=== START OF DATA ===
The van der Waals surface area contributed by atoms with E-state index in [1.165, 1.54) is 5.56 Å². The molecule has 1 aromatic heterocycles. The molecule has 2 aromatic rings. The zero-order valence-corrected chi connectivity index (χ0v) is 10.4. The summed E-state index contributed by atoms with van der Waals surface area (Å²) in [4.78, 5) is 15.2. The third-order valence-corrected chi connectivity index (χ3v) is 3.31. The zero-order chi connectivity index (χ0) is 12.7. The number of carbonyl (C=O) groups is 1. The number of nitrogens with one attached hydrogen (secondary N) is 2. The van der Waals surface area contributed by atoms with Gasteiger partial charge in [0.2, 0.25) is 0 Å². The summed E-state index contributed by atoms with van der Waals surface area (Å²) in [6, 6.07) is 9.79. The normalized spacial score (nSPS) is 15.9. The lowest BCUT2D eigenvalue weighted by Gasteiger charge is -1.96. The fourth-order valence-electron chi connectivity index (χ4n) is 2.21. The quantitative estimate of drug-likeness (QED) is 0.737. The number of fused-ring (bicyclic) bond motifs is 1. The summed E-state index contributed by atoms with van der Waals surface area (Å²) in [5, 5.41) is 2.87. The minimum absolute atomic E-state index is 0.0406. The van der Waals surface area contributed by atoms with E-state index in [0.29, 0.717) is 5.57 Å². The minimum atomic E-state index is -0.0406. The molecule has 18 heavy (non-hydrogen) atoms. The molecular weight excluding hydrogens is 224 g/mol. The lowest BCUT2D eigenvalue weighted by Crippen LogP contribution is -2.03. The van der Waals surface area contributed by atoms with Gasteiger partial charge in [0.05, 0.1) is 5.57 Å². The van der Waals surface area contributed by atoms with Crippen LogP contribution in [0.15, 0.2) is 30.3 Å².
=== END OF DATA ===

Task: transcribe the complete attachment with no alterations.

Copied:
The van der Waals surface area contributed by atoms with E-state index in [1.165, 1.54) is 5.56 Å². The molecule has 1 aromatic heterocycles. The molecule has 2 aromatic rings. The zero-order valence-corrected chi connectivity index (χ0v) is 10.4. The summed E-state index contributed by atoms with van der Waals surface area (Å²) in [4.78, 5) is 15.2. The third-order valence-corrected chi connectivity index (χ3v) is 3.31. The zero-order chi connectivity index (χ0) is 12.7. The number of carbonyl (C=O) groups is 1. The number of nitrogens with one attached hydrogen (secondary N) is 2. The van der Waals surface area contributed by atoms with Gasteiger partial charge in [0.2, 0.25) is 0 Å². The summed E-state index contributed by atoms with van der Waals surface area (Å²) in [6, 6.07) is 9.79. The normalized spacial score (nSPS) is 15.9. The lowest BCUT2D eigenvalue weighted by Gasteiger charge is -1.96. The fourth-order valence-electron chi connectivity index (χ4n) is 2.21. The quantitative estimate of drug-likeness (QED) is 0.737. The number of fused-ring (bicyclic) bond motifs is 1. The summed E-state index contributed by atoms with van der Waals surface area (Å²) in [5, 5.41) is 2.87. The minimum absolute atomic E-state index is 0.0406. The van der Waals surface area contributed by atoms with E-state index in [0.29, 0.717) is 5.57 Å². The minimum atomic E-state index is -0.0406. The molecule has 18 heavy (non-hydrogen) atoms. The molecular weight excluding hydrogens is 224 g/mol. The lowest BCUT2D eigenvalue weighted by Crippen LogP contribution is -2.03. The van der Waals surface area contributed by atoms with Gasteiger partial charge in [0.05, 0.1) is 5.57 Å². The van der Waals surface area contributed by atoms with Crippen LogP contribution in [0.15, 0.2) is 30.3 Å².